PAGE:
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J Clin Oncol. 2013 Jul 10;31(20):2554-62. doi: 10.1200/JCO.2012.46.8454. Epub 2013 Jun 3.

Population-based molecular screening for Lynch syndrome: implications for personalized medicine.

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Lowy Cancer Research Centre, Prince of Wales Hospital, Randwick NSW 2031, Australia.

Erratum in

  • J Clin Oncol. 2013 Nov 10;31(32):4167.



Molecular screening techniques are available to identify hereditary Lynch syndrome in people with newly diagnosed colorectal cancer (CRC). We aimed to determine whether decisions of patients or clinicians reduced detection of Lynch syndrome.


A prospective cohort of 245 consecutive individuals with mismatch repair-deficient CRC recruited from a population-based molecular screening program of all incident patient cases of CRC in a health care region of 1.2 million inhabitants. All incident CRCs were analyzed for mismatch repair protein loss, supported by BRAF mutation and microsatellite instability testing. Advice regarding referral for germline testing was provided to treating surgeons.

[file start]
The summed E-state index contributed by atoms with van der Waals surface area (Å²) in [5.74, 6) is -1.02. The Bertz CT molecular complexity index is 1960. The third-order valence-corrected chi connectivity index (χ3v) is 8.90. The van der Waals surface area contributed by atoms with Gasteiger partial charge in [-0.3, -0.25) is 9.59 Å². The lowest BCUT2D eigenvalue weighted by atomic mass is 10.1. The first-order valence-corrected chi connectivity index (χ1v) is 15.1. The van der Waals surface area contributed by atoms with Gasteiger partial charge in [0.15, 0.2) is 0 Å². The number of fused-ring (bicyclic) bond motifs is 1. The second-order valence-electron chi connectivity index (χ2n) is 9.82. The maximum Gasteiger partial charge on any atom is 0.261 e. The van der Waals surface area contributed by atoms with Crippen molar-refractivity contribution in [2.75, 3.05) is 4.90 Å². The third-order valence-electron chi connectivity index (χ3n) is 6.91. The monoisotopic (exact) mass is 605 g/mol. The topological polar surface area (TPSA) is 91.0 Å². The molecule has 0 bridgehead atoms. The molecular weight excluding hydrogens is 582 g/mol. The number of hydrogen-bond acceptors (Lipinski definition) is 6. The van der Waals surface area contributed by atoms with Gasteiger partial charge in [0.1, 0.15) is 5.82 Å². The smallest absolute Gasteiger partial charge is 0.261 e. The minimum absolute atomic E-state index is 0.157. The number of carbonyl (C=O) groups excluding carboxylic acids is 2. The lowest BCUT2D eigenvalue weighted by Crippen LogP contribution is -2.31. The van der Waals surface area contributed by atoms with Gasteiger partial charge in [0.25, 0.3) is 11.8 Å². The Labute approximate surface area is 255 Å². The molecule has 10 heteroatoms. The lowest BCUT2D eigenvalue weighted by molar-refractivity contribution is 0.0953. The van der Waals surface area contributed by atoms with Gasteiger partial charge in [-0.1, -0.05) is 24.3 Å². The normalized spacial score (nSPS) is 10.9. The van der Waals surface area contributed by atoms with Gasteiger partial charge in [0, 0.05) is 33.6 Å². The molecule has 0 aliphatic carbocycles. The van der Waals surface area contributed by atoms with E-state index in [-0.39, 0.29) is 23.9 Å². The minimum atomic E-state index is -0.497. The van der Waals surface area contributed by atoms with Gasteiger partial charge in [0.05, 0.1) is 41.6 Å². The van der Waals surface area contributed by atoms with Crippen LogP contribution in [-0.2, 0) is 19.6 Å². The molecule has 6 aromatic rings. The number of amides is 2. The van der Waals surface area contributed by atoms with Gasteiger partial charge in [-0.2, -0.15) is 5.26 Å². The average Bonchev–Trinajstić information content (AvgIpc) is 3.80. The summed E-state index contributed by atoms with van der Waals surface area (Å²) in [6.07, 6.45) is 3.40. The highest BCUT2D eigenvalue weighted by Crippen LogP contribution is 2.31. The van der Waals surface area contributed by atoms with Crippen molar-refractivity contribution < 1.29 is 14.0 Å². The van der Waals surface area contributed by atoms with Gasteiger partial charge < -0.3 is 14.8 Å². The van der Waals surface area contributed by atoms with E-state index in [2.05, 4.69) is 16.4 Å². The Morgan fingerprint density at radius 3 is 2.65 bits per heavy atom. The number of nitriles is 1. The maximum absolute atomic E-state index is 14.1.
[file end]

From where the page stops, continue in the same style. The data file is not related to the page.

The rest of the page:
The mean age of patients was 72.5 ± standard deviation of 12 years; 64% were women; 65% had BRAF-mutant cancers. Consent for germline testing was received from 194 patients (79%): 120 with low and 74 with high likelihood of Lynch syndrome based on tumor molecular profile. Of patients who consented, 143 provided samples for germline analysis, with 12 of 143 showing a mutation (8.4%; 95% CI, 4.4% to 14.2%). Among the 102 patients who chose not to provide a sample or did not consent, an estimated 5.3 of 102 had germline mutations (5.2%; 95% CI, 2.0% to 17.5%).


A universal screening strategy for Lynch syndrome is potentially effective because the overall estimate of germline mutations was 17.3 of 245 patient cases (7.1%; 95% CI, 2.8% to 18.2%). However, the true value of screening is likely to be greatly limited by the decisions and circumstances of patients in taking up germline testing.

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